What We Do
The Burnett Center is located at the Northeast Lubbock County Field Laboratories, 15 miles north of Lubbock and 6 miles east of the town of New Deal. Construction of this research facility was made possible primarily by private gifts, supplemented by ad valorem taxes. The total facility represents a significant investment by Texas Tech University and the citizens of Texas into the vitally important feedlot industry. In addition, significant educational benefits have been realized from this facility as a result of the opportunity for undergraduate and graduate students to observe and be involved in ongoing research. Since its completion in 1984, Texas Tech University scientists working at the Burnett Center have contributed extensively to our knowledge of beef cattle feeding and management.
Major research areas have included:
- Factors affecting animal growth and carcass composition.
- Evaluation of nutrient requirements of beef cattle.
- Grain and roughage processing.
Future efforts will include continued studies in these three major areas, with additional emphasis placed on feeding management systems to improve efficiency and sustainability (economic and environmental) of cattle production and nutrition/health interactions in lightweight, stressed beef cattle. Other areas of emphasis include management strategies to decrease the use of antimicrobials in the beef industry and management strategies to decrease liver abscesses in finishing beef cattle.
The Burnett Center feed mill complex consists of two adjoining primary buildings. The first was constructed in 1976 and designed to facilitate the production of completely mixed, all-concentrated diets. The three-level, computer-operated, dust controlled, mixing plant completed in 1984 is a fully automated premix and batch-mixing facility that serves the research feedlot. It was designed to give maximum flexibility in the number of different diet formulations that could be produced in any one-time period. The two buildings have separate inside storage, premix, and bath-mixing capabilities but depend on common grain receiving, grain processing, liquid storage and weighing, and pelleting systems.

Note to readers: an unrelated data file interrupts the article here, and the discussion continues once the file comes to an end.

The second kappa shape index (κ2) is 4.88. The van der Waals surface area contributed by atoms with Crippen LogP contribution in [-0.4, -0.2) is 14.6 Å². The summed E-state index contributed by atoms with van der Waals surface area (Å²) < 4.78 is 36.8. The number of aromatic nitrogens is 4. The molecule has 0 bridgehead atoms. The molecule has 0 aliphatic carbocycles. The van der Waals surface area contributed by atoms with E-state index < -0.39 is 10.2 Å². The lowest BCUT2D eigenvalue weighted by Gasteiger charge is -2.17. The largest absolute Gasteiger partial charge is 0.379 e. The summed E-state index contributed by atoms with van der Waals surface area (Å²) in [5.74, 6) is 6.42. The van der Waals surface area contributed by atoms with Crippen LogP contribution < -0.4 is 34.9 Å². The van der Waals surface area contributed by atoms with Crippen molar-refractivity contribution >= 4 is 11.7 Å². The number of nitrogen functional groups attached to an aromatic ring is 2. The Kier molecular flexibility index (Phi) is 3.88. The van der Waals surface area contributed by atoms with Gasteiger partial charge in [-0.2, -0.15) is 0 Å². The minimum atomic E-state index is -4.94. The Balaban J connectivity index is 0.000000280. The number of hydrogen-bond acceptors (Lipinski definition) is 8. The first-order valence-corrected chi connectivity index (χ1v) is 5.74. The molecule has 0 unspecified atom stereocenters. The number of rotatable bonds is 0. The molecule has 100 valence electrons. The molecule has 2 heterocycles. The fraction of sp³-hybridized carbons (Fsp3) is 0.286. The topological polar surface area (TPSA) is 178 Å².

The Feedlot has 114 pens with a capacity of four animals per pen. Pen floors are partially slotted concrete. Sixteen conventional, shaded soil-floor pens with a capacity of 16 animals per pen are located adjacent to the 114 slotted-floor pens. In addition, four soil-floor pens located next to these 10 pens are equipped with Calan headgates to allow individual feeding of up to 24 animals. Cattle in the slotted floor pens are fed daily, through the use of a batch-based system, with delivery of feed to pens via a tractor-pulled, 1-ton capacity Rotomix (84-8) feed wagon. Accurate weights of feed ingredients and micro-ingredients mixed in diets are obtained and electronically recorded from stationary scales in the feed mill or on the self-propelled mixer.
The Energetics building is equipped with 12 stanchions. Each stanchion was designed to house cattle ranging in body weight from 227 to 636 kg on rubber mats. The facility has air flow ventilations, LED lights, and a non-slip floor. Energy balance collection supplies include numerous fecal bag harnesses, fecal bags, urine harnesses for steers, urine collection carboys, and a central vacuum line to collect urine from steers. Precision balances that weigh up to 32 kg with a 1 g readability are used for an accurate measurement of total urine and fecal output.
Contact: Kristin Hales, associate professor, Department of Animal and Food Sciences, Texas Tech University at (806)-834-5354 or firstname.lastname@example.org